2. Total Number of Patient Visits: When combined with average charges and number of new patients, this can help you forecast and budget. Every clinic and therapist understands their weekly and monthly target.
  3. Arrival Rate: This determines the efficacy of your patient reminder efforts.
  4. Average Visits per Case: This allows insight into your patient experience process and patient diagnosis demographic. At one clinic we noticed our average number of visits per case was 5.4, while at our other clinic it was 18.2. What we found was that the clinic that had 5.4 visits did not have a single postoperative patient in six months, whereas the clinic with 18.2 visits had 90 percent of its caseload as postoperative care (POC).
  5. Discharged Patients: Completed POC versus Dropouts: Perhaps the most undertracked but most important data point is the number of patients who complete a POC plan to discharge. Generally, this happens when appropriate care is provided (regardless of number of treatment sessions), goals are met, and functional limitations are eliminated. A high percentage in this metric indicates that the clinician provides quality care and communicates well with their patients.
  6. Vacancy Rate: Number of hours of nonscheduled patients per therapist. This number will track over- or underutilization of your staff.

Billing Metrics

  1. Monthly Billed Charges: This shows how much your clinic is billing, which allows for forecasting. For instance, if billed charges are less, you can expect a decreased revenue. Every clinic should know their healthy range, including their expected payment after insurance adjustments.
  2. Average Units per Visit: Another metric that is highly variable depending on the patient population and insurance type is units per visit. Tracking units/visit at the provider and company level is beneficial; this serves to make sure therapists are not underbilling, which is all too common in physical therapy practice. It also allows therapists to make sure they are not overbilling, which may make you more susceptible to audits. This metric also allows for more accurate clinic budgeting and forecasting income.
  3. Collected Payments: This completes the billing cycle. This is how you pay your expenses.
  4. Expenses: This number is needed so that you can plan where every other number needs to be. The higher the expenses, the more patients you need to see, the greater the charges, etc.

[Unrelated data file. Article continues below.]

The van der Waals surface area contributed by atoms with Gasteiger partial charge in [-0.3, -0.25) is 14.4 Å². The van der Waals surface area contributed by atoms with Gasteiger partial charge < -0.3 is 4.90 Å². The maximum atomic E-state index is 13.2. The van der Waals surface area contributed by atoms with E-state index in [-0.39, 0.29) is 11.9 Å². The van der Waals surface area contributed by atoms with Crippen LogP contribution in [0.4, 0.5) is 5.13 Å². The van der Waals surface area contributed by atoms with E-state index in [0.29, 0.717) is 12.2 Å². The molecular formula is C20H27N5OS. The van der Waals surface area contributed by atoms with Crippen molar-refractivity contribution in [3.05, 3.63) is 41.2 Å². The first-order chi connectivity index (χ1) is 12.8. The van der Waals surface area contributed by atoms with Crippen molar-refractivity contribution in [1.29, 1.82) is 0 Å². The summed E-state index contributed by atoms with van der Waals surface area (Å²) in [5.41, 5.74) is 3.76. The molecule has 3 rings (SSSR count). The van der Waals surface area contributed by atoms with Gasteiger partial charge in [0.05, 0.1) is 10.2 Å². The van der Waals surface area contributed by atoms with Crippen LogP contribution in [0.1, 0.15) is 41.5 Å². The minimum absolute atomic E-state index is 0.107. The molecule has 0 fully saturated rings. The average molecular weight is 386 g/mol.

Referral and Marketing Metrics

  1. Referral Sources: Even with direct access, referrals make up your business, especially in private practice. You need to know where your patients are coming from. You depend on your referral sources; thus you need to track this data. You can determine how to allocate your future marketing based on these trends. We track referral categories of physicians, website and social media, patient or past patient, and community events.
  2. Newsletter Subscribers: I like this number, because it tells me how much our brand is growing and how many like hearing from us.
  3. Facebook Followers: This is similar to a newsletter; however, we all know that social media has a great reach.
  4. Website Visitors and New Patients from Search: Are people finding us on the web and when they do, how many choose us? This is a detailed and intricate process that we have outsourced to a website company.

Measuring Success, One Metric at a Time

What gets measured and tracked gets done. Properly developing, executing, and evaluating practice analytics can help you quantify and prove the value of your clinic. There is an art and a science to this, and it is one that is constantly changing, thanks to advances in technology, EMR and data collection. But just as important, measuring your results lets you hone your strategic and tactical planning processes for the future. With the right approach, you’ll be able to transform flat numbers on paper into actionable insights that will empower you and your team to make more informed strategic decisions, enhance your patient and staff experiences, and improve your future marketing programs.

See Table 1 for an example of our company scorecard.

When it comes to measurement tracking, one size does not fit all. Different clinics have different goals; different patients have different expectations. These questions—and the answers you uncover—will be key to improving your practice and helping you achieve your goals.


1 Chapman C, Hopwood A, and Shields MD (eds.), Handbook of Management Accounting Research: Volume 3. Oxford, UK: Elsevier; 2009.

2 Wickman G. Traction: Get a Grip on Your Business. Dallas, TX: BenBella Books; 2011.

Mickey Shah

Mickey Shah, PT, is a PPS member and owner of Goodlife Physical Therapy in Orland Park, Illinois. He can be reached at